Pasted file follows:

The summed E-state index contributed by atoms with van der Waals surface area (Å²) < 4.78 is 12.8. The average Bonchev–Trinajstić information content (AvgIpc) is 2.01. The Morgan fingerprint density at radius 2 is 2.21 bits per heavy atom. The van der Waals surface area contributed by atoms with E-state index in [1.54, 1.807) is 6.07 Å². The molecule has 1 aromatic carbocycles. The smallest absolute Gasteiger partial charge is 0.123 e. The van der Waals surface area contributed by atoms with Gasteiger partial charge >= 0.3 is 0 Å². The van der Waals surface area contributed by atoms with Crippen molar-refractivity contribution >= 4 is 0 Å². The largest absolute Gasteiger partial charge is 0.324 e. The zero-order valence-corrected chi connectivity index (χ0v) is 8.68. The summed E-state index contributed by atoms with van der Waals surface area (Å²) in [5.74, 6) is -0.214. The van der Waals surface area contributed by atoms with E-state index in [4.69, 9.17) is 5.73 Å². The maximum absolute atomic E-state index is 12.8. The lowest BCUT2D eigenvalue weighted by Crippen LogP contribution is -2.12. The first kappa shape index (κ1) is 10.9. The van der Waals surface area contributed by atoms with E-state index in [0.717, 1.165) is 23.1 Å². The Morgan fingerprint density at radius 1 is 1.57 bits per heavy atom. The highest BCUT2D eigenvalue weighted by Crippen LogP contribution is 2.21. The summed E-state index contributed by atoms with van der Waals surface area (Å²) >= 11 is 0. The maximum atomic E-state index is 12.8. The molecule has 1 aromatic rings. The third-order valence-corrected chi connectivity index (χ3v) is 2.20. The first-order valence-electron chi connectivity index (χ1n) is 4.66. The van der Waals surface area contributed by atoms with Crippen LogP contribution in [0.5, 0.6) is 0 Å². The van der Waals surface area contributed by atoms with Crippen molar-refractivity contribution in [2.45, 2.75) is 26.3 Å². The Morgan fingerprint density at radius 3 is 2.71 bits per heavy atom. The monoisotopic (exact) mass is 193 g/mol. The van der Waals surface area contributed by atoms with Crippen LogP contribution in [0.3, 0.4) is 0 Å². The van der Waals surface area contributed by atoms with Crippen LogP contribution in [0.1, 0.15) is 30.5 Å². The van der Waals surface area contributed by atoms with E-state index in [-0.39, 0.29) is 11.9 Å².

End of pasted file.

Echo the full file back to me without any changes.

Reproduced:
The summed E-state index contributed by atoms with van der Waals surface area (Å²) < 4.78 is 12.8. The average Bonchev–Trinajstić information content (AvgIpc) is 2.01. The Morgan fingerprint density at radius 2 is 2.21 bits per heavy atom. The van der Waals surface area contributed by atoms with E-state index in [1.54, 1.807) is 6.07 Å². The molecule has 1 aromatic carbocycles. The smallest absolute Gasteiger partial charge is 0.123 e. The van der Waals surface area contributed by atoms with Gasteiger partial charge >= 0.3 is 0 Å². The van der Waals surface area contributed by atoms with Crippen molar-refractivity contribution >= 4 is 0 Å². The largest absolute Gasteiger partial charge is 0.324 e. The zero-order valence-corrected chi connectivity index (χ0v) is 8.68. The summed E-state index contributed by atoms with van der Waals surface area (Å²) in [5.74, 6) is -0.214. The van der Waals surface area contributed by atoms with E-state index in [4.69, 9.17) is 5.73 Å². The maximum absolute atomic E-state index is 12.8. The lowest BCUT2D eigenvalue weighted by Crippen LogP contribution is -2.12. The first kappa shape index (κ1) is 10.9. The van der Waals surface area contributed by atoms with E-state index in [0.717, 1.165) is 23.1 Å². The Morgan fingerprint density at radius 1 is 1.57 bits per heavy atom. The highest BCUT2D eigenvalue weighted by Crippen LogP contribution is 2.21. The summed E-state index contributed by atoms with van der Waals surface area (Å²) >= 11 is 0. The maximum atomic E-state index is 12.8. The molecule has 1 aromatic rings. The third-order valence-corrected chi connectivity index (χ3v) is 2.20. The first-order valence-electron chi connectivity index (χ1n) is 4.66. The van der Waals surface area contributed by atoms with Crippen LogP contribution in [0.5, 0.6) is 0 Å². The van der Waals surface area contributed by atoms with Crippen molar-refractivity contribution in [2.45, 2.75) is 26.3 Å². The Morgan fingerprint density at radius 3 is 2.71 bits per heavy atom. The monoisotopic (exact) mass is 193 g/mol. The van der Waals surface area contributed by atoms with Crippen LogP contribution in [0.3, 0.4) is 0 Å². The van der Waals surface area contributed by atoms with Crippen LogP contribution in [0.1, 0.15) is 30.5 Å². The van der Waals surface area contributed by atoms with E-state index in [-0.39, 0.29) is 11.9 Å².